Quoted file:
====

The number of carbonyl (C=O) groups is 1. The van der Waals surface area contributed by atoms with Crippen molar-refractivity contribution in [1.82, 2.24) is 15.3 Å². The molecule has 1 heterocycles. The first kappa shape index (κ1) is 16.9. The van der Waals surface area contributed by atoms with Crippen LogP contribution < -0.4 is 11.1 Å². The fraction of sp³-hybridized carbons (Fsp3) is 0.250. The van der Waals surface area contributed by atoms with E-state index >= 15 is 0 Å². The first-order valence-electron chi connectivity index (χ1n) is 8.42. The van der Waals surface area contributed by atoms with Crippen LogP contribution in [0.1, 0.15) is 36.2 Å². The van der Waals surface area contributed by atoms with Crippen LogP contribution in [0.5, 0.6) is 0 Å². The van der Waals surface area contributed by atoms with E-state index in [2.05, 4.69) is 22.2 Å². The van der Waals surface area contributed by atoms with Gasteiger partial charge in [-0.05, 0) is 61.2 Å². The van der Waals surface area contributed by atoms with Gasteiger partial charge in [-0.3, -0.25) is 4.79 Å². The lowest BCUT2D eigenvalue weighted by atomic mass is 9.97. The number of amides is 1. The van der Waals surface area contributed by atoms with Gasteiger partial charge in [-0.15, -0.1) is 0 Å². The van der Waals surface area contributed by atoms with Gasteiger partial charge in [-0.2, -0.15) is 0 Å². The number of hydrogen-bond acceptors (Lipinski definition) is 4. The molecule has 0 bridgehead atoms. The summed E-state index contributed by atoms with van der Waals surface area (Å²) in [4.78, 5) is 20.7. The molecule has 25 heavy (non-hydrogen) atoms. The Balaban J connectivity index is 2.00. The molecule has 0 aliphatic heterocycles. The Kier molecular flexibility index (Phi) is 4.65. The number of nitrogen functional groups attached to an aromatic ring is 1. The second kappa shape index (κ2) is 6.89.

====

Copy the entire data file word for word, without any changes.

The number of carbonyl (C=O) groups is 1. The van der Waals surface area contributed by atoms with Crippen molar-refractivity contribution in [1.82, 2.24) is 15.3 Å². The molecule has 1 heterocycles. The first kappa shape index (κ1) is 16.9. The van der Waals surface area contributed by atoms with Crippen LogP contribution < -0.4 is 11.1 Å². The fraction of sp³-hybridized carbons (Fsp3) is 0.250. The van der Waals surface area contributed by atoms with E-state index >= 15 is 0 Å². The first-order valence-electron chi connectivity index (χ1n) is 8.42. The van der Waals surface area contributed by atoms with Crippen LogP contribution in [0.1, 0.15) is 36.2 Å². The van der Waals surface area contributed by atoms with Crippen LogP contribution in [0.5, 0.6) is 0 Å². The van der Waals surface area contributed by atoms with E-state index in [2.05, 4.69) is 22.2 Å². The van der Waals surface area contributed by atoms with Gasteiger partial charge in [-0.05, 0) is 61.2 Å². The van der Waals surface area contributed by atoms with Gasteiger partial charge in [-0.3, -0.25) is 4.79 Å². The lowest BCUT2D eigenvalue weighted by atomic mass is 9.97. The number of amides is 1. The van der Waals surface area contributed by atoms with Gasteiger partial charge in [-0.15, -0.1) is 0 Å². The van der Waals surface area contributed by atoms with Gasteiger partial charge in [-0.2, -0.15) is 0 Å². The number of hydrogen-bond acceptors (Lipinski definition) is 4. The molecule has 0 bridgehead atoms. The summed E-state index contributed by atoms with van der Waals surface area (Å²) in [4.78, 5) is 20.7. The molecule has 25 heavy (non-hydrogen) atoms. The Balaban J connectivity index is 2.00. The molecule has 0 aliphatic heterocycles. The Kier molecular flexibility index (Phi) is 4.65. The number of nitrogen functional groups attached to an aromatic ring is 1. The second kappa shape index (κ2) is 6.89.